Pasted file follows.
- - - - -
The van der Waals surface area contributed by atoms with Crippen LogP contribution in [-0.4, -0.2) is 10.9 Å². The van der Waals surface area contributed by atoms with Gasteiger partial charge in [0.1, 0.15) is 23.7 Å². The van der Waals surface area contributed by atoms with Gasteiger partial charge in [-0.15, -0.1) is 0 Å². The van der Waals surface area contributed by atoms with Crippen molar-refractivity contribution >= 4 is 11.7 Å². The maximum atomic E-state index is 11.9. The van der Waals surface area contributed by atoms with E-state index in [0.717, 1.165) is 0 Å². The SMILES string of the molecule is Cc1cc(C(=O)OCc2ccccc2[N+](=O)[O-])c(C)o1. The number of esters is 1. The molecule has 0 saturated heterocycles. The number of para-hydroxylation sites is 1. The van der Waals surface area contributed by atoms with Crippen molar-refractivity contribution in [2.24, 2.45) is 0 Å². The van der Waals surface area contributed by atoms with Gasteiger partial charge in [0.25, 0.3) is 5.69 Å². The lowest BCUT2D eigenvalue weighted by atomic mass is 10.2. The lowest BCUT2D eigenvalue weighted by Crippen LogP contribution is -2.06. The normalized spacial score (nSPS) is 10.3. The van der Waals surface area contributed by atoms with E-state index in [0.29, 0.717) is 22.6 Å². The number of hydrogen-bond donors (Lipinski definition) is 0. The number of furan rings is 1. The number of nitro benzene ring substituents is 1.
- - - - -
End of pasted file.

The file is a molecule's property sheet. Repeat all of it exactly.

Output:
The van der Waals surface area contributed by atoms with Crippen LogP contribution in [-0.4, -0.2) is 10.9 Å². The van der Waals surface area contributed by atoms with Gasteiger partial charge in [0.1, 0.15) is 23.7 Å². The van der Waals surface area contributed by atoms with Gasteiger partial charge in [-0.15, -0.1) is 0 Å². The van der Waals surface area contributed by atoms with Crippen molar-refractivity contribution >= 4 is 11.7 Å². The maximum atomic E-state index is 11.9. The van der Waals surface area contributed by atoms with E-state index in [0.717, 1.165) is 0 Å². The SMILES string of the molecule is Cc1cc(C(=O)OCc2ccccc2[N+](=O)[O-])c(C)o1. The number of esters is 1. The molecule has 0 saturated heterocycles. The number of para-hydroxylation sites is 1. The van der Waals surface area contributed by atoms with Crippen molar-refractivity contribution in [2.24, 2.45) is 0 Å². The van der Waals surface area contributed by atoms with Gasteiger partial charge in [0.25, 0.3) is 5.69 Å². The lowest BCUT2D eigenvalue weighted by atomic mass is 10.2. The lowest BCUT2D eigenvalue weighted by Crippen LogP contribution is -2.06. The normalized spacial score (nSPS) is 10.3. The van der Waals surface area contributed by atoms with E-state index in [0.29, 0.717) is 22.6 Å². The number of hydrogen-bond donors (Lipinski definition) is 0. The number of furan rings is 1. The number of nitro benzene ring substituents is 1.